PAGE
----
A recent ruling from the New Jersey Appellate Court regarding domestic violence claims and gun ownership may block potential purchasers from receiving permits if they have any history of domestic violence claims or accusations in their background.
Looking at the ruling, the state’s Gun Control Law, N.J.S.A. 2C: 58-39 (c)(5), allows sellers to deny firearms purchaser identification cards and permits to anyone who poses a potential threat to “public health, safety, and welfare.” Even if a person has never been charged with domestic violence, a mere accusation is enough to include him or her in this category, according to the appellate court judges.
The court’s ruling stems from a 2013 case in which the Aberdeen police chief and a Monmouth County Superior Court judge rejected the gun permit application of a New Jersey man listed in court documents as Z.L. Z.L. had applied to purchase a handgun and keep it in his house, but his application was denied after a background check uncovered a domestic violence claim from his wife in 1998.
Additionally, further research showed that police had been called to Z.L.’s home five times from 2003 to 2011 on domestic dispute reports. Z.L. was acquitted of the 1998 domestic violence charges, but the accusation itself prevented him from purchasing a gun.
Second Amendment Protections
The 2nd Amendment of the United States Constitution grants an individual’s right to own a handgun and keep it in his or her home. However, this right can be taken away in cases where an individual has a history of gun violence or prior convictions that would make him or her a menace to society with a gun permit. For this reason, gun sales are regulated and potential buyers have to undergo a background check before obtaining their permits and purchasing their firearms.
In Z.L.’s case, the detective assigned to look into his background found the domestic violence arrest, along with the other incidents. These events were used to establish that Z.L. had a “past history of domestic violence” that may be a threat to public safety. The police chief denied his application and when Z.L. appealed, the Superior Court upheld that decision.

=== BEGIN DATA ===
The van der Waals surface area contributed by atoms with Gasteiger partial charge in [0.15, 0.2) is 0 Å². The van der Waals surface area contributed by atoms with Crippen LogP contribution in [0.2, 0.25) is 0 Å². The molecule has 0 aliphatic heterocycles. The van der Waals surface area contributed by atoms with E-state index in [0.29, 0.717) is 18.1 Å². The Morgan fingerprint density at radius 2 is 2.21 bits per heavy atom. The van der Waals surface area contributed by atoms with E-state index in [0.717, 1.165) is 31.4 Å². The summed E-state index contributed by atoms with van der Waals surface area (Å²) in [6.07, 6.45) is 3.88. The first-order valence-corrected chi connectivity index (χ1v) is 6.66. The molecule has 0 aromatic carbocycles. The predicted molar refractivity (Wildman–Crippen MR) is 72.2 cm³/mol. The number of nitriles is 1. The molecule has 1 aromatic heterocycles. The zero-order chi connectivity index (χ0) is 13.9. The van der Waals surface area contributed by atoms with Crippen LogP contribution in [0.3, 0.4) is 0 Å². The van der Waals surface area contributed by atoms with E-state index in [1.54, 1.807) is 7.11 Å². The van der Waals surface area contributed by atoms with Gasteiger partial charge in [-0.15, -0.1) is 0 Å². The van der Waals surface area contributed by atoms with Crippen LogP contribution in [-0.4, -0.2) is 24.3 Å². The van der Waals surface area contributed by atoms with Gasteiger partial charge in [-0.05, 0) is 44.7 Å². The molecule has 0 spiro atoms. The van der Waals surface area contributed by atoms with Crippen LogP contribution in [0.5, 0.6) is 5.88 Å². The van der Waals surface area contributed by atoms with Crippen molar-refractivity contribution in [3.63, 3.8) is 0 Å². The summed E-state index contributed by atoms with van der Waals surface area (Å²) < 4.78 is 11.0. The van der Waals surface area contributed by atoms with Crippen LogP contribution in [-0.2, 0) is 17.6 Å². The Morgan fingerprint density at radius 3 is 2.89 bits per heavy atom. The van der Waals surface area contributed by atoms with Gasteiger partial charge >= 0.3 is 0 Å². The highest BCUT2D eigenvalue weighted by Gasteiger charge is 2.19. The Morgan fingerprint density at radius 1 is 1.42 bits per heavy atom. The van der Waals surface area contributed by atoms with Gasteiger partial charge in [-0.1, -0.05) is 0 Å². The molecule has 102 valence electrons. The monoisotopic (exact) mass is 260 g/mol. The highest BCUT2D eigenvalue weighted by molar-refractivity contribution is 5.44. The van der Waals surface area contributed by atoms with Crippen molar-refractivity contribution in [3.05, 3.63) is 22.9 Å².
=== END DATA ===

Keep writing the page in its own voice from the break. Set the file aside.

In the Appellate Court ruling, Judge John Kennedy said that “the presence of a firearm in such a household enhances the potential for such a [violent] reaction to become lethal.”
He and the other two judges agreed with the original determination and upheld the denial, using the 2008 Appellate Division ruling in In re Osworth, in which the judges said that the Gun Control law should “relate to cases of individual unfitness, where, though not dealt with in the specific statutory enumerations, the issuance of the permit…would nonetheless be contrary to the public interest.”
That said, although a domestic violence accusation is not specifically listed as a reason for denial, the overall sense of violent tendencies is enough to refuse a potential gun owner.
At Helmer, Conley, and Kasselman, PA, we represent anyone who has been accused of domestic violence or any other crime. To discuss your case, contact a New Jersey criminal lawyer at HCK for a consultation today.